Consumers feel pressured to buy presents

Despite money worries, 40% of consumers say they feel pressured to buy gifts for someone. These include:

  • Family members: 23%
  • Romantic partner: 9%
  • Friends: 9%
  • Partner’s family: 9%

In addition, some respondents listed their coworkers, bosses and childrens’ teachers as other obligatory gift recipients on their list.

Gen Zers and millennials were the age groups most likely to feel gift-giving pressure (56% and 50%, respectively).

As for which gift recipients make the cut, here’s who exactly is on Americans’ shopping lists:

You’ll notice that  millennials are most likely to buy for their romantic partners as compared to other groups, while Gen Zers splurge on their friends more than older generations. Baby boomers are most likely to share some holiday cheer with their mail carriers, hairdressers and other service providers, while Gen X is the group most likely to shop for kids.

Parents with young kids feel the most holiday pressure

It’s not necessarily the “most wonderful time of the year” for parents with kids younger than 18 in the household.

For starters, they are the group with the highest percentage still paying off debt from 2020 (21% versus 13% of total respondents), and more than half (51%) expect to tack on more debt this year. More than a third of parents say they are losing sleep over affording the holidays (36%), while 59% expressed a sense of dread, much higher than any other cohort in the survey.

“The pressure on parents during the holidays is real,” says Schulz, who is a parent himself. Besides getting bombarded with ads and social media posts about the hottest, must-have gifts and other parents bragging about what they got their kids, there’s also the internal pressure.

“No parent wants to disappoint their kid, and many of us have thought of going overboard for the holiday to make up for the crummy past two years,” he says. That all adds up to feeling compelled to spend more — even for those without the financial means.

Most haven’t started shopping yet

Perhaps part of the pressure that people are feeling is that nearly 70% of Americans haven’t started their holiday shopping yet. This is a massive drop from last year, when only 48% hadn’t started shopping around this time. (Note: Last year’s survey was conducted one week later than this year’s).

The other big shift is that consumers expect to do more in-store shopping this year. During the height of the pandemic in 2020, 54% of Americans planned to buy most of their gifts online. This year, that dropped to 42%.

5 ways to avoid holiday debt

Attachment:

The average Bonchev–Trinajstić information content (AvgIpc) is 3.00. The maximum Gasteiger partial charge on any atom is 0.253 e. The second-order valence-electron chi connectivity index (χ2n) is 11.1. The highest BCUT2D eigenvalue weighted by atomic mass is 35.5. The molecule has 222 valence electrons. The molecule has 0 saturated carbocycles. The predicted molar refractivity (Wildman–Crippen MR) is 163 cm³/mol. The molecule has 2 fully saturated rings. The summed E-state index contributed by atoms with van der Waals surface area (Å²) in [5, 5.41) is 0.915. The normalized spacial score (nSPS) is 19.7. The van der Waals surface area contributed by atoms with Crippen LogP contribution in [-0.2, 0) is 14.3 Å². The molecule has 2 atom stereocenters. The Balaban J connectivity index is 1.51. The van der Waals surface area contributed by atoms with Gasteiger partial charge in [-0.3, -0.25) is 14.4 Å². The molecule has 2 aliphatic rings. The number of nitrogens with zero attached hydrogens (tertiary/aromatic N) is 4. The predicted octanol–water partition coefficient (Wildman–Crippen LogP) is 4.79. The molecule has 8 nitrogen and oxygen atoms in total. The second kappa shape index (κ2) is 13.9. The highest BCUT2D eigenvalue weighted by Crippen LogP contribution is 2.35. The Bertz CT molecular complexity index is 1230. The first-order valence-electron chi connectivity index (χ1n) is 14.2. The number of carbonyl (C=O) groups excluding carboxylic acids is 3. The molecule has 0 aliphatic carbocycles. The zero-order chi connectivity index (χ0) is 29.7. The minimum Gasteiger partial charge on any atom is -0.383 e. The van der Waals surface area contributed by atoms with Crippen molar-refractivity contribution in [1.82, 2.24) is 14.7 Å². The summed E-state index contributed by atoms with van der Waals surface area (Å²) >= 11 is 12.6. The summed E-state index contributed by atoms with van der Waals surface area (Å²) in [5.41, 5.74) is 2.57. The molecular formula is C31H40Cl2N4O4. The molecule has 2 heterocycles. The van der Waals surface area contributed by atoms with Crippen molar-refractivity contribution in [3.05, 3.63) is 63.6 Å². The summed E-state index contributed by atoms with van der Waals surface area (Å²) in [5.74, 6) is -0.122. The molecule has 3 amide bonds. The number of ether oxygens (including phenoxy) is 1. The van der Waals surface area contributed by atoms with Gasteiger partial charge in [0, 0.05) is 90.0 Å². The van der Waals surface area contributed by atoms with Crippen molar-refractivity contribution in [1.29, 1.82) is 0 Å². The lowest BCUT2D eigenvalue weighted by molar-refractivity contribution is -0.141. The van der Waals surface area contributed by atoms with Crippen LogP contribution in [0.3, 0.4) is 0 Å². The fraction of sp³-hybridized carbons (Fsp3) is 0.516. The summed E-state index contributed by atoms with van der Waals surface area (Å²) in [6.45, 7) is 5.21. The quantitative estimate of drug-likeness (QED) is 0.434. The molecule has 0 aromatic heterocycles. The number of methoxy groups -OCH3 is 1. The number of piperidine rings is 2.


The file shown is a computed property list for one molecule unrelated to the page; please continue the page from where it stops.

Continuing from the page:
Want to enter the holiday season with less dread and more joy? These shopping strategies can help relieve some of the financial pressure.

  • Maximize credit card rewards and points. If you’re not using cashback credit card rewards or points to extend your holiday budget, you’re doing yourself a disservice, says Schulz. For instance, you can shop with your cards, then redeem the points as statement credits against your purchases.
  • Consider a new card with a 0% introductory APR offer. If you have good credit, you could qualify for a card that lets you pay for new purchases with no interest for a year or more, says Schulz. Even better, if the card also has a good sign-up bonus, your holiday expenses can help you meet the spending requirements so you can earn a chunk of cash back or rewards.
  • Use plans that spread out your payment. Installment payment options are everywhere these days. “Whether they’re the traditional special financing deals that promise 0% interest if paid off in three to six months or so-called buy now, pay later loans that are interest-free if paid off in about six weeks, lots of different options are out there,” says Schulz. But proceed with caution: Make sure you understand the rates and fees associated with those offers and understand what can happen if you don’t pay the balance before the promotional period ends.
  • Get creative. Handmade items, photo gifts or other low-cost sentimental ideas can be far more memorable than some generic store-bought thing, says Schulz. As for gatherings, do it pot-luck style, and try fun games like “Stealing Santa” or “Yankee Swap” that involve buying one gift instead of having a giant list to check off.
  • Communicate. “It’s not exactly a secret that things have been incredibly difficult for many of us for the past two years, so don’t be afraid to open up and tell folks that you had to dial things back a little this year,” says Schulz. Just be open and upfront and chances are people will understand — even your kids.


LendingTree commissioned Qualtrics to conduct an online survey of 2,036 U.S. consumers from Sept. 23 to Sept. 30, 2021. The survey was administered using a nonprobability-based sample, and quotas were used to ensure the sample base represented the overall population. All responses were reviewed by researchers for quality control.

We defined generations as the following ages in 2021:

  • Generation Z: 18 to 24
  • Millennial: 25 to 40
  • Generation X: 41 to 55
  • Baby boomer: 56 to 75

While the survey also included consumers from the silent generation (those 76 and older), the sample size was too small to include findings related to that group in the generational breakdowns.